AIDS Phobia, Public Health Warnings, and Lawsuits: Deterring Harm or Rewarding Ignorance?
Mariner, Wendy K.
American Journal of Public Health. 1995 Nov; 85(11): 1562-1568.
Courts in more than a dozen states have decided cases in which a person has claimed money damages for his or her fear of getting acquired immunodeficiency syndrome (AIDS). Although most courts have rejected such claims in the absence of actual exposure to the human immunodeficiency virus (HIV), their reasoning has varied slightly from state to state. This article argues that negligence law should not permit people who are HIV negative to recover damages for an unfounded fear of AIDS. Public health statements intended to educate the public about preventing HIV transmission may have encouraged some fear-of-AIDS lawsuits against health care practitioners. Although well intentioned, such statements have been used to justify inappropriate restrictions on medical practice and disclosure of a practitioner's HIV status. To avoid such misuse, such statements should be revised to make clear that the way in which procedures are performed, not who performs them, determines HIV transmission.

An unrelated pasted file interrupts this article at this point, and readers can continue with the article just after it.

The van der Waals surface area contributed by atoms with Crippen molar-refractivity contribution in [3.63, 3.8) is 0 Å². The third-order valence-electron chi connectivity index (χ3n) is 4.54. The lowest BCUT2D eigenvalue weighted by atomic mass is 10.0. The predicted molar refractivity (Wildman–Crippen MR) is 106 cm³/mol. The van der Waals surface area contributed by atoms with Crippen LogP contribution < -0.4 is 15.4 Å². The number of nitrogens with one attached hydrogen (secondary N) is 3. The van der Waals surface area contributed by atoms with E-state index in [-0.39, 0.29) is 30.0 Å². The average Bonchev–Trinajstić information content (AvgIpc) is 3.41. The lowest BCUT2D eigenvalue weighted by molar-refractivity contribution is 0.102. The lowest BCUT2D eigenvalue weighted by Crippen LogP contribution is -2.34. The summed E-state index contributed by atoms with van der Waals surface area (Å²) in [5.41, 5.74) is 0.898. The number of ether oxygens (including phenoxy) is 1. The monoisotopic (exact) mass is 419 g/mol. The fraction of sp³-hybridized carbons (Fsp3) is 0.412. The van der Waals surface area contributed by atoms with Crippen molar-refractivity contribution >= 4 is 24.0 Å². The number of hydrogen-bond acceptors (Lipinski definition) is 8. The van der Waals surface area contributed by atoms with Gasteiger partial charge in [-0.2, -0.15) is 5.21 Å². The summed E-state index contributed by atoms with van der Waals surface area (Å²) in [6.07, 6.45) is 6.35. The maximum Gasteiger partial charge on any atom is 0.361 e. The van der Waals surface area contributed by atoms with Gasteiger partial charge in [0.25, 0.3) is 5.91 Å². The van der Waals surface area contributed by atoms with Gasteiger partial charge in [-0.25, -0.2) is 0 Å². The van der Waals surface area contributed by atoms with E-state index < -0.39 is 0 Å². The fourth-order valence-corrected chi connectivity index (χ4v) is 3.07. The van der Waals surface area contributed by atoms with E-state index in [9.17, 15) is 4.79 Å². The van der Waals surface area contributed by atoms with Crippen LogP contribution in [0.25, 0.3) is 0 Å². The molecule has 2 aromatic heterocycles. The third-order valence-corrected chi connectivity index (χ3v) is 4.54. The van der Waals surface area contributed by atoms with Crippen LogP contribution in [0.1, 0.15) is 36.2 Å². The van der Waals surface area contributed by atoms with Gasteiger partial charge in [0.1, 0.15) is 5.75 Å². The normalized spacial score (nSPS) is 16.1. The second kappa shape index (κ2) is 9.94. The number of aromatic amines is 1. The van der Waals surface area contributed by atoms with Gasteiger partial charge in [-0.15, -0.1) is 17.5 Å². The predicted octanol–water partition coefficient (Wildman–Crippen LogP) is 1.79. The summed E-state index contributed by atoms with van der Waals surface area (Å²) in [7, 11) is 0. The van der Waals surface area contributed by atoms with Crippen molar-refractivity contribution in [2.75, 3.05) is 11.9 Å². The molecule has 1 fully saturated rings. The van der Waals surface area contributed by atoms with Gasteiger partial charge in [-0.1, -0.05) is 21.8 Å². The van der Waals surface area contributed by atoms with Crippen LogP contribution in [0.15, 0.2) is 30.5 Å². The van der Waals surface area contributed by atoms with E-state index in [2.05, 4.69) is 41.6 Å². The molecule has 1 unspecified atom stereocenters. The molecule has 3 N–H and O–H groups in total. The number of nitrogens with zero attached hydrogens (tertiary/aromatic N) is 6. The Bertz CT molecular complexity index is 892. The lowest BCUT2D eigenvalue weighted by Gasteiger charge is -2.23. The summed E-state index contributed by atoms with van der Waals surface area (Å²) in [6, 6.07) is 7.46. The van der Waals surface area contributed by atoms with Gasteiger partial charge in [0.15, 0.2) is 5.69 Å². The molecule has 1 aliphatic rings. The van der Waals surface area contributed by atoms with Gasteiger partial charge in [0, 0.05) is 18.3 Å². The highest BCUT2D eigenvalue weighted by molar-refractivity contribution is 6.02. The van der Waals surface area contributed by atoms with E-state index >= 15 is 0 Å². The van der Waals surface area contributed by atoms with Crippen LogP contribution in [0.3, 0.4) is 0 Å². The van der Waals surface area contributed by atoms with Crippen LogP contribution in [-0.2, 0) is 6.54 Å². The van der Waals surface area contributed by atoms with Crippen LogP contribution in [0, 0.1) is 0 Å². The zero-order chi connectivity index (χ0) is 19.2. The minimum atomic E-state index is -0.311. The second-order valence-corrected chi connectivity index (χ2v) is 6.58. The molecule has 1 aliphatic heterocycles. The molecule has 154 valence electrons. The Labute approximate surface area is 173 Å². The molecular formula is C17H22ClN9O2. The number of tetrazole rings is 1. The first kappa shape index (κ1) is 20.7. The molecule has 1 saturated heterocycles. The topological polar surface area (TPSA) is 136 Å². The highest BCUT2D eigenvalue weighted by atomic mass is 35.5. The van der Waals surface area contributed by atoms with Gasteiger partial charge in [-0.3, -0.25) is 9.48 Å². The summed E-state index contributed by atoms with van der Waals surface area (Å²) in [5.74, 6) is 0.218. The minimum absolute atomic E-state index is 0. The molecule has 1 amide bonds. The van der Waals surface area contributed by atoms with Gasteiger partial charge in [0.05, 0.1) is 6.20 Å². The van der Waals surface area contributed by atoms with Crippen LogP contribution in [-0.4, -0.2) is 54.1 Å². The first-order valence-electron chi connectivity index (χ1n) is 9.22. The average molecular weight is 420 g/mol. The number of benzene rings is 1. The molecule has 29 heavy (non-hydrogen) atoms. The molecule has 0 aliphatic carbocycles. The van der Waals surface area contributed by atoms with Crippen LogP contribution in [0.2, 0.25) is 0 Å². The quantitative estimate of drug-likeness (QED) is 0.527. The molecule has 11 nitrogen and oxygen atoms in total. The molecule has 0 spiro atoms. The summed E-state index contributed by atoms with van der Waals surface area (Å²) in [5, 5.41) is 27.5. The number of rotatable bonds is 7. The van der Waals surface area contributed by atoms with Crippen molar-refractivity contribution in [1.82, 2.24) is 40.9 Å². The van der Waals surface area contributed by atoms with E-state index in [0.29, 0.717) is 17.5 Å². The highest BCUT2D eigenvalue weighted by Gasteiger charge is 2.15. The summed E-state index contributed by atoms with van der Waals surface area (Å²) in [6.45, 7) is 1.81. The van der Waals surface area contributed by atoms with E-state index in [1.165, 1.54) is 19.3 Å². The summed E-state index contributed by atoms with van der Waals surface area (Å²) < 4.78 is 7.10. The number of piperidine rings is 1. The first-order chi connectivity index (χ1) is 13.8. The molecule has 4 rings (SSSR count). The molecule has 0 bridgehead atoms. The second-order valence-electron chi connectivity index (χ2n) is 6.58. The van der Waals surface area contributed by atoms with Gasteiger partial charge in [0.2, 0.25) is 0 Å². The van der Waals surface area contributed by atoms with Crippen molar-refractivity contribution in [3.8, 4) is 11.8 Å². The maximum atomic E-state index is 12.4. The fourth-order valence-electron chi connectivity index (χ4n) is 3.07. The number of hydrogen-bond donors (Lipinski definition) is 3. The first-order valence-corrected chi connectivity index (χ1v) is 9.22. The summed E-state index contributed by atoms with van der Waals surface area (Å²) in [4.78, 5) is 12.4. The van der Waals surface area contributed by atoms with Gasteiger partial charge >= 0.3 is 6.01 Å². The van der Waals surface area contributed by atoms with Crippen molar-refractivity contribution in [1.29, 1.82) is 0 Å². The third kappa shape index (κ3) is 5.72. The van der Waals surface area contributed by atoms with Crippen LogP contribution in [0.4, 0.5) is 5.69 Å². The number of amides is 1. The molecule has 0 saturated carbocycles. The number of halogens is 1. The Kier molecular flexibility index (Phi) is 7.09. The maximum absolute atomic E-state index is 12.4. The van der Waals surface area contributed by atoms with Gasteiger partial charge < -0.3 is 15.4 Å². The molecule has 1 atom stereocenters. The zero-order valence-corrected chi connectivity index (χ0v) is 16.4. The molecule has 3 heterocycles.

Aids; Acquired Immunodeficiency Syndrome; Compensation; Contact Tracing; Consent; Dentistry; Disclosure; Disease; Duty to Warn; Discrimination; Guidelines; Harm; Health; Health Care; Health Facilities; Health Personnel; HIV Seropositivity; Iatrogenic Disease; Informed Consent; Injuries; Institutional Policies; Judicial Action; Law; Legal Liability; Liability; Negligence; Organizations; Patients; Physicians; Professional Organizations; Psychological Stress; Public Health; Risk; Surgery; Torts;
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